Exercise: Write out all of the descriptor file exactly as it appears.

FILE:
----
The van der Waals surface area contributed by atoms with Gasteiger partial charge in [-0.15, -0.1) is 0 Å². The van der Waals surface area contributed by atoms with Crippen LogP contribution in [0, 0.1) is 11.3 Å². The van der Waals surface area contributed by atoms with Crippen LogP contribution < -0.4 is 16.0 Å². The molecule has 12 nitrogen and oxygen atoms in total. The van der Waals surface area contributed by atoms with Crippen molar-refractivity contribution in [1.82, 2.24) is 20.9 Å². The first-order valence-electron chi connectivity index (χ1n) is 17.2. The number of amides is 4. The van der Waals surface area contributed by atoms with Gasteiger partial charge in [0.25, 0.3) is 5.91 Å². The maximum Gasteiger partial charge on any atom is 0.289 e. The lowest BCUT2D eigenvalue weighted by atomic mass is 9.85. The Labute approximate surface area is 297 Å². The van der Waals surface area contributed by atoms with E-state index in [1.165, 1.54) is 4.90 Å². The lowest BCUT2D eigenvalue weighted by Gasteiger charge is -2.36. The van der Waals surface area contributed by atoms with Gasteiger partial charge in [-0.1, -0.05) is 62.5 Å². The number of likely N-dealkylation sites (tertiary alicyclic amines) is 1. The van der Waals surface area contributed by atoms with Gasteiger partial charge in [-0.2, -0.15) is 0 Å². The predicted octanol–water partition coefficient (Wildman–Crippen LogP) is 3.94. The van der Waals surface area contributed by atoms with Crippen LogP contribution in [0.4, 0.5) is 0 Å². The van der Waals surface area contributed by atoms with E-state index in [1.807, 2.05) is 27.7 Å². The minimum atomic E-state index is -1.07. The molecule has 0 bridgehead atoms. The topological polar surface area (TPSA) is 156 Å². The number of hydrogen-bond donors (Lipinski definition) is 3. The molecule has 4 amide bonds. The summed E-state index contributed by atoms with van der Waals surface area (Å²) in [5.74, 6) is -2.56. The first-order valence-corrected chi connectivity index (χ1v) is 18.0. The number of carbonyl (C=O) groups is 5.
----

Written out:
The van der Waals surface area contributed by atoms with Gasteiger partial charge in [-0.15, -0.1) is 0 Å². The van der Waals surface area contributed by atoms with Crippen LogP contribution in [0, 0.1) is 11.3 Å². The van der Waals surface area contributed by atoms with Crippen LogP contribution < -0.4 is 16.0 Å². The molecule has 12 nitrogen and oxygen atoms in total. The van der Waals surface area contributed by atoms with Crippen molar-refractivity contribution in [1.82, 2.24) is 20.9 Å². The first-order valence-electron chi connectivity index (χ1n) is 17.2. The number of amides is 4. The van der Waals surface area contributed by atoms with Gasteiger partial charge in [0.25, 0.3) is 5.91 Å². The maximum Gasteiger partial charge on any atom is 0.289 e. The lowest BCUT2D eigenvalue weighted by atomic mass is 9.85. The Labute approximate surface area is 297 Å². The van der Waals surface area contributed by atoms with E-state index in [1.165, 1.54) is 4.90 Å². The lowest BCUT2D eigenvalue weighted by Gasteiger charge is -2.36. The van der Waals surface area contributed by atoms with Gasteiger partial charge in [-0.1, -0.05) is 62.5 Å². The number of likely N-dealkylation sites (tertiary alicyclic amines) is 1. The van der Waals surface area contributed by atoms with Gasteiger partial charge in [-0.2, -0.15) is 0 Å². The predicted octanol–water partition coefficient (Wildman–Crippen LogP) is 3.94. The van der Waals surface area contributed by atoms with Crippen LogP contribution in [0.4, 0.5) is 0 Å². The van der Waals surface area contributed by atoms with E-state index in [1.807, 2.05) is 27.7 Å². The minimum atomic E-state index is -1.07. The molecule has 0 bridgehead atoms. The topological polar surface area (TPSA) is 156 Å². The number of hydrogen-bond donors (Lipinski definition) is 3. The molecule has 4 amide bonds. The summed E-state index contributed by atoms with van der Waals surface area (Å²) in [5.74, 6) is -2.56. The first-order valence-corrected chi connectivity index (χ1v) is 18.0. The number of carbonyl (C=O) groups is 5.